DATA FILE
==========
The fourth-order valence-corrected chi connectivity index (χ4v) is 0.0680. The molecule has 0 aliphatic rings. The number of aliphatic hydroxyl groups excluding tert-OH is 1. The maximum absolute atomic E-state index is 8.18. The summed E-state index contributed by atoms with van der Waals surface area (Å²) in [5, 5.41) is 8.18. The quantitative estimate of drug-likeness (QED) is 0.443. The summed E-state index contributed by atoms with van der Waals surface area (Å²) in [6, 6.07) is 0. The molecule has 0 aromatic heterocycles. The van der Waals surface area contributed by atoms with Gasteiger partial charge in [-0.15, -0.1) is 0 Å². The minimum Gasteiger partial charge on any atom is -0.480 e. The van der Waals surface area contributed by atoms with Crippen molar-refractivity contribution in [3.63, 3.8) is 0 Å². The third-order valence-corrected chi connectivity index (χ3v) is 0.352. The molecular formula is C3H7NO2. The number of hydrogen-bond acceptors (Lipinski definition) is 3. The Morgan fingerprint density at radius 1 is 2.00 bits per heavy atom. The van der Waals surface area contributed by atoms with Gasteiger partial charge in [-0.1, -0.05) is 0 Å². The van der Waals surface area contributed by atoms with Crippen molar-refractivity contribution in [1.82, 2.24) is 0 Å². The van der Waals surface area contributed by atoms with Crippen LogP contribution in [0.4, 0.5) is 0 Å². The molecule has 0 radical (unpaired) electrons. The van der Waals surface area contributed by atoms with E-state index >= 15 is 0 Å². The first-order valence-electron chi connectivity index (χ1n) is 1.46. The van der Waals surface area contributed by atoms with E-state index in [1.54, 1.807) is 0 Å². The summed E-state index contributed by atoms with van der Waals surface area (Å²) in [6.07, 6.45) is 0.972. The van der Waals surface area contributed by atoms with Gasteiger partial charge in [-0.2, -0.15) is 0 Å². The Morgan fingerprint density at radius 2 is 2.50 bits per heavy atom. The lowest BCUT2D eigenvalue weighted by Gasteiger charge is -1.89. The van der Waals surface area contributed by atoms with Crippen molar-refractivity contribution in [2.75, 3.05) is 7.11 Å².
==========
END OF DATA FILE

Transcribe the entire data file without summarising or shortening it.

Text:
The fourth-order valence-corrected chi connectivity index (χ4v) is 0.0680. The molecule has 0 aliphatic rings. The number of aliphatic hydroxyl groups excluding tert-OH is 1. The maximum absolute atomic E-state index is 8.18. The summed E-state index contributed by atoms with van der Waals surface area (Å²) in [5, 5.41) is 8.18. The quantitative estimate of drug-likeness (QED) is 0.443. The summed E-state index contributed by atoms with van der Waals surface area (Å²) in [6, 6.07) is 0. The molecule has 0 aromatic heterocycles. The van der Waals surface area contributed by atoms with Gasteiger partial charge in [-0.15, -0.1) is 0 Å². The minimum Gasteiger partial charge on any atom is -0.480 e. The van der Waals surface area contributed by atoms with Crippen molar-refractivity contribution in [3.63, 3.8) is 0 Å². The third-order valence-corrected chi connectivity index (χ3v) is 0.352. The molecular formula is C3H7NO2. The number of hydrogen-bond acceptors (Lipinski definition) is 3. The Morgan fingerprint density at radius 1 is 2.00 bits per heavy atom. The van der Waals surface area contributed by atoms with Gasteiger partial charge in [-0.1, -0.05) is 0 Å². The van der Waals surface area contributed by atoms with Crippen molar-refractivity contribution in [1.82, 2.24) is 0 Å². The van der Waals surface area contributed by atoms with Crippen LogP contribution in [0.4, 0.5) is 0 Å². The molecule has 0 radical (unpaired) electrons. The van der Waals surface area contributed by atoms with E-state index >= 15 is 0 Å². The first-order valence-electron chi connectivity index (χ1n) is 1.46. The van der Waals surface area contributed by atoms with E-state index in [1.54, 1.807) is 0 Å². The summed E-state index contributed by atoms with van der Waals surface area (Å²) in [6.07, 6.45) is 0.972. The van der Waals surface area contributed by atoms with Gasteiger partial charge in [-0.2, -0.15) is 0 Å². The Morgan fingerprint density at radius 2 is 2.50 bits per heavy atom. The lowest BCUT2D eigenvalue weighted by Gasteiger charge is -1.89. The van der Waals surface area contributed by atoms with Crippen molar-refractivity contribution in [2.75, 3.05) is 7.11 Å².